Theranos, the controversial blood-testing startup that has been valued at $9 billion by private investors, recently decided to raise upwards of $200 million in new funding, according to regulatory filings the company made in Delaware (which were first noticed by VCExperts.com).
The new “Series C-3” stock authorization filing came just three days before a Wall Street Journal report questioned the efficacy of Theranos’s technology, and even suggested that the Silicon Valley company had tried to cheat on its lab proficiency tests. It had been approved by the company’s board of directors nearly one month earlier, on Sept. 19.
It is important to note that authorized shares have not necessarily been issued or sold. For example, other filings show that Theranos authorized the sale of 11.7 million “Series C-2” shares at $17 a piece back in February 2014. It then increased that amount this past January to a whopping 58.8 million shares at the same $17 per share price. But shortly thereafter, Theranos said in a different filing that it only had issued a total of 32.2 million of the authorized Series C-2 stock.
Theranos does not comment on its fundraising, so it is unclear exactly how much the company has raised to date. That said, the company did share some information for a Fortune cover story published in June 2014, at which time we reported that the company had raised around $400 million in total funding (at the $9 billion valuation). If we assume that it already had sold the first piece of that Series C-2 round, then the extra shares sold this past spring would put its total capital raised at around $750 million. And that’s before anything it raises from the new share authorization.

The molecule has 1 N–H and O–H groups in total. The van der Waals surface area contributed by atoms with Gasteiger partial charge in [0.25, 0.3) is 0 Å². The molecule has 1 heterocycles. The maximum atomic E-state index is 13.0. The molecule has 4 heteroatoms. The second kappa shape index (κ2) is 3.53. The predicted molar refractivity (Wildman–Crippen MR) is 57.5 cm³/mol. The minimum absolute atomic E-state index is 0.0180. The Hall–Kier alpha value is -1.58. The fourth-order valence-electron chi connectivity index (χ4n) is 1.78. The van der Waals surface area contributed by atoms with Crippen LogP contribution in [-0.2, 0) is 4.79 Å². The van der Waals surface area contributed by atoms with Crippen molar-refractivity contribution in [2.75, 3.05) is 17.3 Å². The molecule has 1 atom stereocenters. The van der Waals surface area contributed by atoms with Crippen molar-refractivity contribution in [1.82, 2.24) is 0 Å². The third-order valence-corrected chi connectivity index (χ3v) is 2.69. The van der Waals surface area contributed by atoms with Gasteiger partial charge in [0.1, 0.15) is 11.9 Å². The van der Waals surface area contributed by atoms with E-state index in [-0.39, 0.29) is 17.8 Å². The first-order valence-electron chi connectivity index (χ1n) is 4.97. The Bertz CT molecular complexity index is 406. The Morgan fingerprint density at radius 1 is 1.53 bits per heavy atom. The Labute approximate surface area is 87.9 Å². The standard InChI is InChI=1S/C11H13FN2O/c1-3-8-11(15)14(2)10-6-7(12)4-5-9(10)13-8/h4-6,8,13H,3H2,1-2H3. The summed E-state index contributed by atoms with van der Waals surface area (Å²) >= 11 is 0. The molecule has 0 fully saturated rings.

The company also keeps the identifies of its shareholders close to the vest, having previously identified just a small handful like Draper Fisher Jurvetson (which only committed $500,000 in a seed round), ATA Ventures, Tako Ventures, former board member Don Lucas and Oracle
founder Larry Ellison.
Fortune has since learned, however, of several more investors that have never been otherwise disclosed. They include: BlueCross BlueShield Venture Partners, Continental Properties Co., Esoom Enterprise (Taiwan), Jupiter Partners, Palmieri Trust, Partner Fund Management, Dixon Doll, Ray Bingham and B.J. Cassin.
None of the investors Fortune managed to contact confirmed their involvement on the record, but two we spoke with on background said that they receive relatively little financial information from the company.
We also have heard from multiple sources that certain existing Theranos shareholders have been seeking to sell some stock via secondary exchanges, although have been unable to learn the identities of those holders.
A Theranos spokeswoman did not return requests for comment.
Theranos founder and CEO Elizabeth Holmes is scheduled to be interviewed next week at the Fortune Global Forum in San Francisco.